Note: This article was inspired by “The Origins of the Pursuit of Happiness,” a 2015 article by Dr. Carli Conklin, Associate Professor at the University of Missouri School of Law. Her book-length exploration of the pursuit of happiness is forthcoming from the University of Missouri’s Studies in Constitutional Democracy series. Order a copy.
As an entrepreneur, July 4th is sort of like Christmas for me.
Christmas in the sense that it’s a celebration of one of my personal beliefs: that the individual is capable of unlimited things.
“We hold these truths to be self-evident, that all men are created equal, that they are endowed by their Creator with certain unalienable Rights, that among these are Life, Liberty and the pursuit of Happiness…” —The Declaration of Independence, 1776
With those words, common people broke free from traditional thinking. They removed the barriers to individual purpose that had held humans back for millenia.
Many don’t know that Jefferson’s words above weren’t actually written by him, but were originally penned by John Locke with a very specific change. Locke had said, “Life, Liberty and Estate,” because estate was the word for property in his time.
One can only guess how many PhD theses have been written on this one change in phrase.
But why did Jefferson say “pursuit of happiness”? Did he imagine a family celebrating July 4th at their summer home smoking Mangalitsa pork in a Big Green Egg?
The term likely came from Sir William Blackstone’s Commentaries on the Laws of England: “That man should pursue his own true and substantial happiness.”
What Blackstone and Jefferson are after here is the concept of natural law. The state and judicial system can define common law and procedural law. They should. But the Declaration of Independence basically said procedural law (the King) is subservient to Natural law.
This is yet more significant in its exclusion of “estate.” Jefferson and his gang were property holders. In those days, properly meant slaves. “Happiness” in this context goes as far back as Aristotle and the concept of “Eudaimonia,” or wisdom.
The power of the individual
This is where it all connects back to entrepreneurs…
Individuals are the best judges of their own needs, wants, desires and values. Individuals and societal welfare are maximized when people are free to make their own decisions (see John Locke).
To assure human happiness, we need to create an environment of individual autonomy that allows the personal judgement to flourish. We need to operate within a context of natural, common and procedural law, guided by the sum total of individual wishes, whims, dreams and wisdom.To assure human happiness, America created an environment of individual autonomy that allows personal judgement to flourish. Natural, common and procedural law still persist, but they are tempered and guided by enshrined protections of the freedom of individuals to express unique wishes, whims, dreams and wisdom.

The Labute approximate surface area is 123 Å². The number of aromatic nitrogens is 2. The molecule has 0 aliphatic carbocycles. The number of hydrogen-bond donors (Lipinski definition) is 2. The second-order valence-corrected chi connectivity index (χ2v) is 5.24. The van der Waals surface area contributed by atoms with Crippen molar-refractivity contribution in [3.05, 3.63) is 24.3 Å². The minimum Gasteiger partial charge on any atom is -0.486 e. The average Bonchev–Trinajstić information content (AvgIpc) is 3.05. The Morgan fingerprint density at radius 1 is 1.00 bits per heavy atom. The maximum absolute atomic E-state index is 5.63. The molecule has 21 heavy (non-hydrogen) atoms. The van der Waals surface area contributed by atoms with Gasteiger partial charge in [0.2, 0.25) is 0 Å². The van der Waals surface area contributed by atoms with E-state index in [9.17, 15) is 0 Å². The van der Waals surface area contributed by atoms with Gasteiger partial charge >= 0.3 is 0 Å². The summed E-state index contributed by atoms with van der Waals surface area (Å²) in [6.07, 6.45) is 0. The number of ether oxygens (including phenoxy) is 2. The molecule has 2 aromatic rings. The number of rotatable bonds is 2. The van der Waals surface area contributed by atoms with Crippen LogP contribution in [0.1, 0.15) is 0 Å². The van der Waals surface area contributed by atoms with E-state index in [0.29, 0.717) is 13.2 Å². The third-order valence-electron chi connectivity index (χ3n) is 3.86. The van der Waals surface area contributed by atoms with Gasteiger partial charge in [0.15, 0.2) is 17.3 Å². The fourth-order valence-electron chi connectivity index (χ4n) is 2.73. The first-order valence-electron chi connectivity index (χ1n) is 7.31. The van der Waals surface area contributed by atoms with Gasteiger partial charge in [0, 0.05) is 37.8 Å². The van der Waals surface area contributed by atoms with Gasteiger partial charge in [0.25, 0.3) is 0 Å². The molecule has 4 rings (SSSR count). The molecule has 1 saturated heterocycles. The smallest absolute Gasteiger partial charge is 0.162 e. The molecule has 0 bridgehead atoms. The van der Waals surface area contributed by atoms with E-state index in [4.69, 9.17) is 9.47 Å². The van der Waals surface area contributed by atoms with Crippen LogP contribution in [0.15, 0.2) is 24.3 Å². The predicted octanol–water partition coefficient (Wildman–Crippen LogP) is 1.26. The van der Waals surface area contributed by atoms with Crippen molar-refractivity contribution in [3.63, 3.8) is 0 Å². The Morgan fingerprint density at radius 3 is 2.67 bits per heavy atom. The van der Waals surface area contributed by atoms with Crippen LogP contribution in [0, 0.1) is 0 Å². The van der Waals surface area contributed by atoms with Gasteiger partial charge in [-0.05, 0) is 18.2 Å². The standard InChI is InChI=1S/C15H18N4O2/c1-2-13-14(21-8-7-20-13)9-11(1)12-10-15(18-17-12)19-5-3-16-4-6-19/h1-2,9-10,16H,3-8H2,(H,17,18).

Jefferson’s realization was that society is not a product of property or government. Government and property are a product of individual liberty and natural law.
Which brings us to one of my favorite economists, Friedrich Hayek.
I need to admit, first, that we celebrate Hayek’s birthday on May 8 as a company holiday. Hayek made a unique observation in his essay, The Use of Knowledge in Society,
“The peculiar character of the problem of a rational economic order is determined precisely by the fact that the knowledge of the circumstances of which we must make use never exists in concentrated or integrated form but solely as the dispersed bits of incomplete and frequently contradictory knowledge which all the separate individuals possess.”
Hayek taught us that not even experts can presuppose the answer. That individuals each possess different knowledge, desires, wants and inspirations.
It takes risk in pursuit of wisdom, and reward, to uncover the unknown opportunity. It is inconceivable to expect a single person, entity, bot, or borg, could comprehend the myriad of signals that produce the needed inspiration.
What are we pursuing?
The ethic of the entrepreneur, and perhaps the Declaration of Independence itself, is about an individual taking risks. They’re deriving insights from others, translating collective inspiration into a common endeavor and moving the ball forward.
When they succeed, they create value for society.
When they fail, they create wisdom for future entrepreneurs to absorb.
Each pursuit is unpredictable in its own right, but the sum total of free individuals pursuing wisdom is ultimately much greater than any king could ever wield.
In the end, we created a nation. A nation that, through entrepreneurship, has created unprecedented and unimagined levels of productivity, for ourselves and for the world.